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I have a wonderful Irish Setter, Rosie, she is just over a year old. I am wondering whether to get her spaying to avoid health problems but really don't won't to loose her perfect coat.


If anyone has any advice that would be great.

Also Before and After pictures of spayed Irish Setters would be great!


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I can only agree with you Eva. Have a look through the forum, Charlotte, I think there are several discussions already in that direction - and welcome on ES! I hope you like it here and find your answers and many ES friends.

Thanks a lot Tracy, that really helped :) But  Eva, As i am training to be a Veterinary Nurse i have learnt everything in this area and cant justify not spaying her just for the reason of her coat changing gradually. With Pyometra, Cancer, False Pregnancy's at the back of my mind. But i guess thats just me. I totally understand your point of veiw and respect it and thank you for letting me know :) i appreciate it :) x

Charlotte, read this please!

Hi Charlotte,

I can only tell you my personal experience. As a vet student, I have pretty much the same info you do, and so I always advise people to spay/neuter. I inicially wanted to spay Pitanga, then the oportunity to have a litter came up, and so we did! 

The one thing is, she has cronic ear infections, and in every heat they became worse and she had to go under a course of Antibiotics every single heat. I decided to spay her when she had to have ear surgery because I have the same things in my mind! I don't regret spaying her, because her health did improve, but I must warn you... the coat change is worse than you can imagine!! I can make Pitanga look just like before she was spayed, but instead of wasting five minutes every week to make her look amazing, I have to spend at least 15 minutes daily to keep her coat decent.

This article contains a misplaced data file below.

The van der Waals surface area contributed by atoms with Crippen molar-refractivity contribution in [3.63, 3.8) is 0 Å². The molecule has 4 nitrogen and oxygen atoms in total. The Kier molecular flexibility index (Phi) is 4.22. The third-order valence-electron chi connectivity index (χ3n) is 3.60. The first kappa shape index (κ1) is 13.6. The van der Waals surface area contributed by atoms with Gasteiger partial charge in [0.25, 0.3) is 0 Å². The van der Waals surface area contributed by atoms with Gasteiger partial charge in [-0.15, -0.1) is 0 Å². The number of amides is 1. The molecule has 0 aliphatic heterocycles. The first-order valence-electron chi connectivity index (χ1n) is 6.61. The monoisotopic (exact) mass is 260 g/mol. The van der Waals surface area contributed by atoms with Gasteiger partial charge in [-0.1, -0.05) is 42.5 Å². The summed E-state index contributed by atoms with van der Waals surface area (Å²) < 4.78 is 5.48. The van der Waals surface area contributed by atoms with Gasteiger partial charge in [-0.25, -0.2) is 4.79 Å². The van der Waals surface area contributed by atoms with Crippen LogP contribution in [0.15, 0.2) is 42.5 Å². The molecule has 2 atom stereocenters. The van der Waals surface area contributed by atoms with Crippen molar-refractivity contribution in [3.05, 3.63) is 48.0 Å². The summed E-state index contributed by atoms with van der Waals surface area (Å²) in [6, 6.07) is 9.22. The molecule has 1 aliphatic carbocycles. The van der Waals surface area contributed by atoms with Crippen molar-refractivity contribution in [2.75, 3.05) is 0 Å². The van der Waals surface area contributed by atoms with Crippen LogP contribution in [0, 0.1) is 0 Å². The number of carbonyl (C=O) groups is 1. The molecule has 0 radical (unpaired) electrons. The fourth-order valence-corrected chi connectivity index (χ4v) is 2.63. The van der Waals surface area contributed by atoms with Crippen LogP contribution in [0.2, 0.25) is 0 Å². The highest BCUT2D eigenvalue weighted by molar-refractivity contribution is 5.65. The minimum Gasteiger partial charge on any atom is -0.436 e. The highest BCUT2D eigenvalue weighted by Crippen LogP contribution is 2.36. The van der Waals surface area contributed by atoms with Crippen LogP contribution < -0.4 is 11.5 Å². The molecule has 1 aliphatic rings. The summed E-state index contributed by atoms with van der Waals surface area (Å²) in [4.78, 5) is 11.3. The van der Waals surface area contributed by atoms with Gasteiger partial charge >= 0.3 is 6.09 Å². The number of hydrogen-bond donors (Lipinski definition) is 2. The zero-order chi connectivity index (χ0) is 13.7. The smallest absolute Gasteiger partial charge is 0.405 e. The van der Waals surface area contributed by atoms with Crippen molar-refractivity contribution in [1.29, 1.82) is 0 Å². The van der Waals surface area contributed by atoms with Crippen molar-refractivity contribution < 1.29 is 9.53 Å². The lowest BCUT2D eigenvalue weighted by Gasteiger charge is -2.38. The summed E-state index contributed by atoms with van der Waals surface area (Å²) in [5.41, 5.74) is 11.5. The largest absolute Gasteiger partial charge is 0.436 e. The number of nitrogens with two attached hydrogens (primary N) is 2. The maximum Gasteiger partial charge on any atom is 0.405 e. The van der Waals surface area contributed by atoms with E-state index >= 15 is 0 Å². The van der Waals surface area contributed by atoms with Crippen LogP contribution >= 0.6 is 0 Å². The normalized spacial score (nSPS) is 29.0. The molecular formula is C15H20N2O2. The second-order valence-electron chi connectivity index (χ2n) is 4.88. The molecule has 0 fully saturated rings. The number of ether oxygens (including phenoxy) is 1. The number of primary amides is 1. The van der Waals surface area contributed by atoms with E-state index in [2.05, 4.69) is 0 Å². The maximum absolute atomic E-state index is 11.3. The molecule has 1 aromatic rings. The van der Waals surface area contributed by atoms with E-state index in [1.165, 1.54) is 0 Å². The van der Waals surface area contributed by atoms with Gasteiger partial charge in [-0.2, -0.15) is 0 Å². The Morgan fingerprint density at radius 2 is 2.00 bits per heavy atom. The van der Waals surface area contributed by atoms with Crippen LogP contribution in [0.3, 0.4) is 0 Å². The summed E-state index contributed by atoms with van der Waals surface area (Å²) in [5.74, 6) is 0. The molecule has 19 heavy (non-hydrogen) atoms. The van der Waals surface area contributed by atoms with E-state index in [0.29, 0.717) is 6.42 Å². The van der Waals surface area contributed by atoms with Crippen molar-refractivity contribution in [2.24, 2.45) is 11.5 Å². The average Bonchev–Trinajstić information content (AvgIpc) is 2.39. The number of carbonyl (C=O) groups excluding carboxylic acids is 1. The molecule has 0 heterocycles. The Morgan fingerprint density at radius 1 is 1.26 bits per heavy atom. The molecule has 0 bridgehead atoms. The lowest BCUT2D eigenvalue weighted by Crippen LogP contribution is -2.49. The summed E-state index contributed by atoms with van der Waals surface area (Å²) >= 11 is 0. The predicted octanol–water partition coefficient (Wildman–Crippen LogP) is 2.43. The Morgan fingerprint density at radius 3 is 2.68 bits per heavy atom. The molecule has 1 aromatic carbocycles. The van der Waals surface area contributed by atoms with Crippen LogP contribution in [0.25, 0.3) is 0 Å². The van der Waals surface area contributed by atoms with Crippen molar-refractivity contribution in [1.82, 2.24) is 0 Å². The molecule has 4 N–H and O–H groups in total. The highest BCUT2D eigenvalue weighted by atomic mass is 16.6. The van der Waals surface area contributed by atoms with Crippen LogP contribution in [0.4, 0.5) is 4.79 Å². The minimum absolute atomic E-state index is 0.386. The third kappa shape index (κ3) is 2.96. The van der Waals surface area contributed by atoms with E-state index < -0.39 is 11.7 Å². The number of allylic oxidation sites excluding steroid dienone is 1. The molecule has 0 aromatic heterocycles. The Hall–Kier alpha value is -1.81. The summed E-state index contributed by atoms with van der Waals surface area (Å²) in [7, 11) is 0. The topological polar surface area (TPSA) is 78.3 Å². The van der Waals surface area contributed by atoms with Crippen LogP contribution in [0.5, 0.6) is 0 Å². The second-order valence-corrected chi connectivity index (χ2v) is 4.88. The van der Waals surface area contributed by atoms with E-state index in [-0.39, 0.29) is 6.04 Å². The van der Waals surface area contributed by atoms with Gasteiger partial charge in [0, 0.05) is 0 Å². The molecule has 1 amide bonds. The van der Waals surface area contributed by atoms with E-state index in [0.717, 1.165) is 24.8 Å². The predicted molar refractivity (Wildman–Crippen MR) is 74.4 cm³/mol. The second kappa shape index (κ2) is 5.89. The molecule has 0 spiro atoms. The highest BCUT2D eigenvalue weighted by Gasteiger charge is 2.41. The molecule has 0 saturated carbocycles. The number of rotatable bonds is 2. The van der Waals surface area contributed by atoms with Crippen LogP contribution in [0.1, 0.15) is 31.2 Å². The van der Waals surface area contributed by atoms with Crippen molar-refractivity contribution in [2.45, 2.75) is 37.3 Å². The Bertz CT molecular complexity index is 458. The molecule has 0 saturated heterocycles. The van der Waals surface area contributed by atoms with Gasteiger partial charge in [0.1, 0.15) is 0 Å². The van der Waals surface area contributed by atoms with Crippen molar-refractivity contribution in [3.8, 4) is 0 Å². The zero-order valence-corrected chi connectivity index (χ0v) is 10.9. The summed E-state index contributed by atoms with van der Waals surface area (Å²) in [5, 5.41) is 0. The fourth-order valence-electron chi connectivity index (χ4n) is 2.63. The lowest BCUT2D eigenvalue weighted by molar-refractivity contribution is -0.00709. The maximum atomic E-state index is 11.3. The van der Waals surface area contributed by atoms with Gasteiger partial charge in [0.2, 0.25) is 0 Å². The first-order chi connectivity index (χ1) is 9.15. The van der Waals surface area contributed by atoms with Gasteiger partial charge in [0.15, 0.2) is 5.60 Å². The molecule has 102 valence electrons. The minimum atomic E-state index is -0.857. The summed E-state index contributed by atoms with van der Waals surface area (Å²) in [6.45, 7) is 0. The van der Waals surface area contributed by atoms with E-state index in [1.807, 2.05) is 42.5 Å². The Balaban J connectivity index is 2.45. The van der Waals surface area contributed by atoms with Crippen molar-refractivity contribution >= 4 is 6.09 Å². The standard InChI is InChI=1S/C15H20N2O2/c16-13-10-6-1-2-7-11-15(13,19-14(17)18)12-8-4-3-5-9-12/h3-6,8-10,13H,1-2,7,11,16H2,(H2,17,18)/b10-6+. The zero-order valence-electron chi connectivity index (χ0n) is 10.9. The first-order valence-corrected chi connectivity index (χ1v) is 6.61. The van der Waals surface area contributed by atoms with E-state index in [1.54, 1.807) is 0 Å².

If I have the chance to go back, I'd do the same, but be prepared for a lot of extra work with her coat!


I must say that is a very intelligent detail, that had never crossed my mind!!!! If I decide to spay another IS bitch, I'll be sure to check Thyroid first! 

Thank you for posting the link once more, it sliped me before!

Many years ago I had to have my girl spayed she had pyometra and of course it was christmas day...cost a fourtune.....she had a very long coat and she ended up looking like fozzy bear but went on to live until she was almost 14yrs.....More recent we got a new playmate for Riley our young Irish. Cassie is a labradoodle bitch and as I did not want any mis haps after a lot of research she had keyhole surgery at 6 months they just remove to overies (which you prob know) this cuts the chances of pyometra as its the hormones that cause it...It was amazing stuff she was running around straight after surgery and it was hard to stop her she did not appear to have any pain and no stiches to be removed just two tiny holes and not once did I see her licking....would I spay an irish bitch..if I thought it the right thing yes I would but again it would be keyhole....am glad Riley is a male and will stay intact unless his health is at risk..